More twisted logic from Vermont’s legacy media

I tell ya, the state’s editorial boards were bound and determined to go for Vince Illuzzi in this year’s race for Auditor. In the process, they’ve ignored the two candidates’ qualifications and history, and some papers have even ignored their own past positions.

Previously we’ve chronicled the Freeploid and Herald/Times Argus, which reversed their positions of two years ago (hearty and detailed endorsements of Doug Hoffer) to plump for Illuzzi this year while offering dubious arguments on Vince’s behalf. We also documented the St. Albans Messenger’s ass-backwards depiction of Hoffer as the more political of the two men — when, in fact, Vince Illuzzi is one of the most thoroughly political characters in Vermont.

And we’ve recounted Illuzzi’s past ethical troubles, including multiple suspensions of his law license and a very close brush with disbarment. (Illuzzi has claimed to have matured since then; but hell, he was in his FORTIES when a lot of that stuff happened.)

Now comes the Addison Independent, which can’t bring itself to endorse either candidate (Profiles in Courage there, Angelo), while tarring Hoffer with the completely absurd accusation of partisanship.

First, the Indy dismisses Vince.

Republican Vince Illuzzi has garnered much support from a lot of politicos throughout the state, which may tell you something. Throughout his 32 years in the Legislature he has made a lot of friends and has played the game of politics well. But while Vermont is largely free from the political partisanship that plagues other states, Illuzzi does understand political power and has wielded that power, at times, for partisan purposes over the years. That’s an attribute that doesn’t work well in the state auditor’s office.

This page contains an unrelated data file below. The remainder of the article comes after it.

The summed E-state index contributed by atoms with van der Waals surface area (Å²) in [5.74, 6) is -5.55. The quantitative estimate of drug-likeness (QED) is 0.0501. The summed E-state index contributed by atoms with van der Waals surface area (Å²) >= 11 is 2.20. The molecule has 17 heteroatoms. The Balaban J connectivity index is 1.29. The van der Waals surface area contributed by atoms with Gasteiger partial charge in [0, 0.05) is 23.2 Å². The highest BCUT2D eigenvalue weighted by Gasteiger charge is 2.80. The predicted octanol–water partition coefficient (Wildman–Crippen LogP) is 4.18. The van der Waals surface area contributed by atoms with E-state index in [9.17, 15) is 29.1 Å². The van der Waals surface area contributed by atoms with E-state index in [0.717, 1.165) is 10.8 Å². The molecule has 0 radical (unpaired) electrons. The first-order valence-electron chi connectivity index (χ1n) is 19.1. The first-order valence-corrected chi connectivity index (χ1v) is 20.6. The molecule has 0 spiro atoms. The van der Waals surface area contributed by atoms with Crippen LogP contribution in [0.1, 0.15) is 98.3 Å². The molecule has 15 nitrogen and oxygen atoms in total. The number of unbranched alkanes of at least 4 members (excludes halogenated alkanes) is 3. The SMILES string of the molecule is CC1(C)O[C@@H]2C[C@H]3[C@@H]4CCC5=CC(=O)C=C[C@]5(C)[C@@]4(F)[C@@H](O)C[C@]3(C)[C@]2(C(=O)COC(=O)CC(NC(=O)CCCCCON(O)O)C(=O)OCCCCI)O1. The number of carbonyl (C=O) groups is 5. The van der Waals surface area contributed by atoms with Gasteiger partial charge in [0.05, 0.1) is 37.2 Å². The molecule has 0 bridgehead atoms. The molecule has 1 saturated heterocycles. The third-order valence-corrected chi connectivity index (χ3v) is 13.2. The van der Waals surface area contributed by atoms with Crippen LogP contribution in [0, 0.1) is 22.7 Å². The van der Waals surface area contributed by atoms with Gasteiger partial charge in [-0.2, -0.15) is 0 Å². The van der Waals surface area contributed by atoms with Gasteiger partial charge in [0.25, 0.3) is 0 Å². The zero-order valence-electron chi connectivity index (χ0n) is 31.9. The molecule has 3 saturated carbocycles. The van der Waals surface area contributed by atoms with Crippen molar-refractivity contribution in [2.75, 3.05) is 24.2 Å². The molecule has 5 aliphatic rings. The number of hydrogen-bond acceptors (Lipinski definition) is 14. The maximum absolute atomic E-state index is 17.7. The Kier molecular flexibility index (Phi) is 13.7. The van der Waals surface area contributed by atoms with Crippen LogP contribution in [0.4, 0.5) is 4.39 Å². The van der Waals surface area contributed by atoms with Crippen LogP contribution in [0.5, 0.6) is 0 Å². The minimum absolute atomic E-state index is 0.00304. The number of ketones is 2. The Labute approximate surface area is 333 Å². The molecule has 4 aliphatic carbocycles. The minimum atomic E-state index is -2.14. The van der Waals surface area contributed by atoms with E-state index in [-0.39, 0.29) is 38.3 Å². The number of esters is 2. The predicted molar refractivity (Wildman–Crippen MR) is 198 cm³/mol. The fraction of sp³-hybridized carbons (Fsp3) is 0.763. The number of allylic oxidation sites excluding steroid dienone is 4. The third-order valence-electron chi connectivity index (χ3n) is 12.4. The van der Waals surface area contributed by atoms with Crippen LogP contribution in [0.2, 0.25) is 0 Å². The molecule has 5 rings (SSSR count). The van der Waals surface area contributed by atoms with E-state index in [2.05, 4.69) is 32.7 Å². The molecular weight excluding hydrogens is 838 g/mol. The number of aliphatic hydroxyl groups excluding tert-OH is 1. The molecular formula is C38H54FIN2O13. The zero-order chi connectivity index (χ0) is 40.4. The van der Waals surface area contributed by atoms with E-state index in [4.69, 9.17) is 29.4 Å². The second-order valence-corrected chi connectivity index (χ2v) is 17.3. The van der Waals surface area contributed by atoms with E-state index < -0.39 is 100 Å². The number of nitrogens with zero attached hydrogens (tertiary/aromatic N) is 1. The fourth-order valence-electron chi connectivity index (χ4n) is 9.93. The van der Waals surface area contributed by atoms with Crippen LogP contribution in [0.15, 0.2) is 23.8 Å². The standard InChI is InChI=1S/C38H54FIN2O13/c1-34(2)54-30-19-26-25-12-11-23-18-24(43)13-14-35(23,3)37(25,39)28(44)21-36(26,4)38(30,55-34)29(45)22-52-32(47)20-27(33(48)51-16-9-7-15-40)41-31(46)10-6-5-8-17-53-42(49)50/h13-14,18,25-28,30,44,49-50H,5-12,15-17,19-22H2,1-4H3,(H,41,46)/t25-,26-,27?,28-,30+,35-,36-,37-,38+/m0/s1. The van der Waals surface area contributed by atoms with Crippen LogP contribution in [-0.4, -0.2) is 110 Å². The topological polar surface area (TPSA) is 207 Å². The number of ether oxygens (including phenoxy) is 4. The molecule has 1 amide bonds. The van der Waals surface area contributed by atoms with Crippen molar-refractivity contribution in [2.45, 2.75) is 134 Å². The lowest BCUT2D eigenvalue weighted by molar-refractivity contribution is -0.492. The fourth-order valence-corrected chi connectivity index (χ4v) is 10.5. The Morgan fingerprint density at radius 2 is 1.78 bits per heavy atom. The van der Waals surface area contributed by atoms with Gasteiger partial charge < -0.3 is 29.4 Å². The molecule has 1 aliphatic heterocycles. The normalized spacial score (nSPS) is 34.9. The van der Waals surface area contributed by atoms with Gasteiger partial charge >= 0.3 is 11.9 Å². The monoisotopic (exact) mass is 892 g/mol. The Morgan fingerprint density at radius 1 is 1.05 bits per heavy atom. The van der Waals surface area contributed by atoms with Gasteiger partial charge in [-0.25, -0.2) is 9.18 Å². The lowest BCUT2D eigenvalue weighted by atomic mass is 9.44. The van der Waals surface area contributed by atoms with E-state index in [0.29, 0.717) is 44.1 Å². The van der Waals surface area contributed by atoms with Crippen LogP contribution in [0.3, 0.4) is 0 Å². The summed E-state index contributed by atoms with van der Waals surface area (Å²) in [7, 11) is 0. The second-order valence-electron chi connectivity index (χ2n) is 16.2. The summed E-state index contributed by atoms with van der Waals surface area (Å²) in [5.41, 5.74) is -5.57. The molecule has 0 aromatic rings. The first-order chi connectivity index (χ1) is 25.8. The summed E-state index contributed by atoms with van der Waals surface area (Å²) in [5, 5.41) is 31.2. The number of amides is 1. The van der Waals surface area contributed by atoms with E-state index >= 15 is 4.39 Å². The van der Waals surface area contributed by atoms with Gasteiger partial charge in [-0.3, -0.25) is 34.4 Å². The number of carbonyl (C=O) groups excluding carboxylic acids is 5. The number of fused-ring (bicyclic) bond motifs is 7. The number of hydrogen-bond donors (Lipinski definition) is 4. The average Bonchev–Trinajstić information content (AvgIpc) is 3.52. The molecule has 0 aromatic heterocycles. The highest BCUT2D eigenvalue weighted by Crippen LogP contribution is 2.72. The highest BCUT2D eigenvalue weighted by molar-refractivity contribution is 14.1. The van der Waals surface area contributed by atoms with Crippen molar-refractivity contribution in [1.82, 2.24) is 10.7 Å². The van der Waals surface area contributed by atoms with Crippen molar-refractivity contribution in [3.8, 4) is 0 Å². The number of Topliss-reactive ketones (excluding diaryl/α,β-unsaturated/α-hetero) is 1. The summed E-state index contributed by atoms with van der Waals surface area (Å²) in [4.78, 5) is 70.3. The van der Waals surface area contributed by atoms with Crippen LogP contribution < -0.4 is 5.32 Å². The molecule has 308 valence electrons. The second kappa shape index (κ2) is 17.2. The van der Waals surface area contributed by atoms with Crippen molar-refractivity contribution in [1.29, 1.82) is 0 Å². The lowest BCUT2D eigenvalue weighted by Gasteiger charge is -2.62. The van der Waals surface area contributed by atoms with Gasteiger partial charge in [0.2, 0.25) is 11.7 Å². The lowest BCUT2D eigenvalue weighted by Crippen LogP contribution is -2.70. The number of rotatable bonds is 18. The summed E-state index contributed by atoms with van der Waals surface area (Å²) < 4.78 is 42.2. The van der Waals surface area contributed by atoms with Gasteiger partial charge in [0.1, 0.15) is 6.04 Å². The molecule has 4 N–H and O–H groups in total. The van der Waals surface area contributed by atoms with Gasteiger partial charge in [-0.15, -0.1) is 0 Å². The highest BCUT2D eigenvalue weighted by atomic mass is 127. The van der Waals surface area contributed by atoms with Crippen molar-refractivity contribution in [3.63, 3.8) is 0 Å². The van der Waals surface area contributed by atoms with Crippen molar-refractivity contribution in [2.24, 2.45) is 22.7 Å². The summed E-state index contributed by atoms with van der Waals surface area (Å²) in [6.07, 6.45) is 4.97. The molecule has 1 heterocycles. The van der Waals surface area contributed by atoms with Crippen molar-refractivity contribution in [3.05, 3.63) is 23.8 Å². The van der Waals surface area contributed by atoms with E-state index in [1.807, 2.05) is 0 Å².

As we have said, Illuzzi is an insider, a dealmaker with a lot of friends in high places and a squicky ethical record. So the Indy can’t bring itself to back Illuzzi. What about Hoffer?  

Democrat Doug Hoffer, on the other hand, is not someone you’d call a team player. He is, by his own admission, “a number’s guy,” (sic) and that can work for or against either side of the political aisle. That’s a good attribute as an auditor. Hoffer, however, is hamstrung by his ideological outlook. He’s a devout progressive and comes as close to Sen. Bernie Sanders’ political leanings as any other statewide candidate on the ballot. That’s not a great attribute when asked to run the numbers on potential programs that inevitably have a political bent – and numbers, as we all know, can be used and abused at will.